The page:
The trust, structured as a “revolving fund,” leverages money primarily by granting sizable loans to for- and not-for-profit developers interested in creating or preserving affordable housing, which can comprise up to 49 percent of the project’s cost. Those loans are either deferred, which gives borrowers years (often decades) to repay the fund; others are amortized, with payments due shortly after borrowers receive the loan.
But the audit concludes that DHCD and OFCO have not structured payments in a way that would allow the fund to recuperate those loans, instead operating under the assumption that “the vast majority of future trust fund payments [are] potentially uncollectible.” Between 2013 and 2016 alone, loan repayments comprised a pitiful four percent of housing trust fund revenue, in part due to the fact that 75 percent of all housing production funds are deferred, and in part due to “weaknesses in DHCD’s assessment of borrowers’ ability to pay back loans, and a lack of rigorous monitoring regarding loan compliance and collection,” the audit says.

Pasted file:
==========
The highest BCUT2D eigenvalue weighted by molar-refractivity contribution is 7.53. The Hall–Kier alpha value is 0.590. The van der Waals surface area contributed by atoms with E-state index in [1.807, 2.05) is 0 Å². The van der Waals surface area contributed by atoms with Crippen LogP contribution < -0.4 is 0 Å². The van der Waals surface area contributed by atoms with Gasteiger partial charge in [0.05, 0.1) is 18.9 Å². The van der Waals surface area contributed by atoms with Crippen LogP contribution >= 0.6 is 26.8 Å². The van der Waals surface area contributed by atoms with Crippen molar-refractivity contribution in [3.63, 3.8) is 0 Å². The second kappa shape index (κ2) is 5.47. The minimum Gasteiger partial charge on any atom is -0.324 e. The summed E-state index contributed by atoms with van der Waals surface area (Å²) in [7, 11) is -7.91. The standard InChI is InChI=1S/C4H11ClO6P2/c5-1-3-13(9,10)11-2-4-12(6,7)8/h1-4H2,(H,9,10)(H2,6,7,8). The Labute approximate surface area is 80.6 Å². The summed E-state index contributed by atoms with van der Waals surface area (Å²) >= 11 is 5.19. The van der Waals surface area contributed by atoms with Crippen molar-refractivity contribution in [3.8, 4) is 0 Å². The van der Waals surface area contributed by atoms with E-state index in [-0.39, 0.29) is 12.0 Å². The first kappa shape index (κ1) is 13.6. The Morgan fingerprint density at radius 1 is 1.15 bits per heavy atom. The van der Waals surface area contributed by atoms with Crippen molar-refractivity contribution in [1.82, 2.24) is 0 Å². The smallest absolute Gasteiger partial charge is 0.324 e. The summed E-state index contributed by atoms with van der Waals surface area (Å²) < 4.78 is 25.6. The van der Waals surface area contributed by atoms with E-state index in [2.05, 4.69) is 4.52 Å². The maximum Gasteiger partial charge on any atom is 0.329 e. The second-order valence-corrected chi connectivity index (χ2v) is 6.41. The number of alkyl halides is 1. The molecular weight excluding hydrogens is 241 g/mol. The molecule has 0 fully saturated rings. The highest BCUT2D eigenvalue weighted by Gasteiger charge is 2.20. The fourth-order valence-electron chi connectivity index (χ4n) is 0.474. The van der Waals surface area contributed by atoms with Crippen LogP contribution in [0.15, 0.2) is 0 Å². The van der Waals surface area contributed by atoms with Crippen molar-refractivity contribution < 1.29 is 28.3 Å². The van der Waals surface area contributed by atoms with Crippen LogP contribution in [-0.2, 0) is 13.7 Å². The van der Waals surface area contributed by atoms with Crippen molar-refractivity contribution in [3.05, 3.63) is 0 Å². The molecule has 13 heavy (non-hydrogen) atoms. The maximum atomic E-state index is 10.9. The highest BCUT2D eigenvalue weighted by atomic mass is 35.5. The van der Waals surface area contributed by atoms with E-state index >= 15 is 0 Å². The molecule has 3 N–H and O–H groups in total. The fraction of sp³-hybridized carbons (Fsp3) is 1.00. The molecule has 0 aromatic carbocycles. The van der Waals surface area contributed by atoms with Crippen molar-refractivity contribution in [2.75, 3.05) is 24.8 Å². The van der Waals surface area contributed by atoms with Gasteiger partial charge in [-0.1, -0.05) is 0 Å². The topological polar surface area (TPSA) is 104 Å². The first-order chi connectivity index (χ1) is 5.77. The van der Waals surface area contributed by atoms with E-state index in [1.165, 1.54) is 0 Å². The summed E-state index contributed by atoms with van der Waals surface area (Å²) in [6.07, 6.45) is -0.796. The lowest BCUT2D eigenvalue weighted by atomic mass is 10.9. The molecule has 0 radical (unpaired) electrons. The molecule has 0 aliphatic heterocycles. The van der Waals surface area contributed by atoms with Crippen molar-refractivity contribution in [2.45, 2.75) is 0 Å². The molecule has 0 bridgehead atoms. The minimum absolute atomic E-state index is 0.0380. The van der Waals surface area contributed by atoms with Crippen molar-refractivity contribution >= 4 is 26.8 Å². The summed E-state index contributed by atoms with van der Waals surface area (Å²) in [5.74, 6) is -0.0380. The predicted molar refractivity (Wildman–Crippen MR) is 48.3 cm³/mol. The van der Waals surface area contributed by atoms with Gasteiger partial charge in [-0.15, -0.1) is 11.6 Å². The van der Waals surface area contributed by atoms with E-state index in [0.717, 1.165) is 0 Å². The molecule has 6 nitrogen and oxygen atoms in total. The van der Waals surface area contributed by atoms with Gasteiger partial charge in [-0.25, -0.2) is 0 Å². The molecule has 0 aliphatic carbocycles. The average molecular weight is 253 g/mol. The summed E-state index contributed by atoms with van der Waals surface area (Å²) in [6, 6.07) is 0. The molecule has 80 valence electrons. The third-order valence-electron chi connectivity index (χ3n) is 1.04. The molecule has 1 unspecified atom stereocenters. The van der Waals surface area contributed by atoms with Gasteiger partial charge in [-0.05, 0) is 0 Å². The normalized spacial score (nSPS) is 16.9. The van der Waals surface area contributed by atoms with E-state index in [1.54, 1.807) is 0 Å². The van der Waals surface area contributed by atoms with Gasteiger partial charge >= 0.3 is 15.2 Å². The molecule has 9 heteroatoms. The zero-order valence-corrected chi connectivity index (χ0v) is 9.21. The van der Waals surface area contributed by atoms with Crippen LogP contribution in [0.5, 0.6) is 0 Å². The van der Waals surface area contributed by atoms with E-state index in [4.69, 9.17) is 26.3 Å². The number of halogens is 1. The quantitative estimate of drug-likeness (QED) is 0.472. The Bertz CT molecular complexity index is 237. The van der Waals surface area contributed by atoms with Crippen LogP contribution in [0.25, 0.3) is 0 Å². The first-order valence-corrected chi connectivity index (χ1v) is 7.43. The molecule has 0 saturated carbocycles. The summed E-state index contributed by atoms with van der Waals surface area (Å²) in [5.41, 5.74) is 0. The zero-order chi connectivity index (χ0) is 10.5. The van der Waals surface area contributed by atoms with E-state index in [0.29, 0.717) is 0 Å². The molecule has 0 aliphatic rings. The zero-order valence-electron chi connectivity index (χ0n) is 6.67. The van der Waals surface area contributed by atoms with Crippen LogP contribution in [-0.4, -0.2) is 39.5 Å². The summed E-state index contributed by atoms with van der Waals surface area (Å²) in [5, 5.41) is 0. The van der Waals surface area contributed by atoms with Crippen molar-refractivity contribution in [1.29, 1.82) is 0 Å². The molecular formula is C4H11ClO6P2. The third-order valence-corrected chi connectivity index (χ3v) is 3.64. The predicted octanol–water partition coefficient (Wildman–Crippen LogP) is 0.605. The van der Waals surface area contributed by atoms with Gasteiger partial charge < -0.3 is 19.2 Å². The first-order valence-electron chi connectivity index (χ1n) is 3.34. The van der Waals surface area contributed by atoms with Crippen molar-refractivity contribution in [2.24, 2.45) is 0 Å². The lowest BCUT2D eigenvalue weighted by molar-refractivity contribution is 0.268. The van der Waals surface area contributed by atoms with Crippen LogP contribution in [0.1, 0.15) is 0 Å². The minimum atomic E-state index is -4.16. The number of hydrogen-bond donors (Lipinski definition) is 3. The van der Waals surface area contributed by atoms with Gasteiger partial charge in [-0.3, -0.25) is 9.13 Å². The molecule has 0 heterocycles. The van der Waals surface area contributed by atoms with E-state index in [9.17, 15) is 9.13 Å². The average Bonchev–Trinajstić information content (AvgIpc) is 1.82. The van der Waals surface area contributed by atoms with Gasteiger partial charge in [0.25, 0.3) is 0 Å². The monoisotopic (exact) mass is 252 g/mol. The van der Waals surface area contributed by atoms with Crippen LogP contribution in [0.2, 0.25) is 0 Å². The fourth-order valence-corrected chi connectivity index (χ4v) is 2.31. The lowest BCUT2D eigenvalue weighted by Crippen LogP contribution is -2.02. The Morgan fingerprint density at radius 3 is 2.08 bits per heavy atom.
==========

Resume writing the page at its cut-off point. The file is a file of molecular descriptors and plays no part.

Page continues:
Donaldson and the OCFO, meanwhile, point out that those figures are a feature, not a flaw, of the fund, which is intended to disperse deferred loans to small organizations who need a longer lead time to pay the fund back.
Missing the mark
The audit also reflects concerns, outlined by members of the D.C. Council during a March performance oversight hearing for the Committee on Housing and Neighborhood Revitalization, that DHCD has routinely missed legally mandated benchmarks for affordable housing spending.
D.C. law requires that 40 percent of housing production trust funds be used to meet the housing needs of people who make less than 30 percent of the area median income (AMI), those who are considered “extremely low income”; similarly, it requires that another 40 percent of housing trust funds be dispersed to people who make between 31 and 50 percent AMI (“very low income”), with the final 20 percent funneled to those making 51 to 80 percent of AMI.
The auditor criticized DHCD for failing to meet those benchmarks, writing that her office’s database “shows that the [trust] funds disbursed per AMI category failed to meet the legal requirements for the proportion that should have been available to extremely low- and very low-income households. And the percentage of funds disbursed to assist those at 51 percent to 80 percent AMI has significantly exceeded the legal requirement.”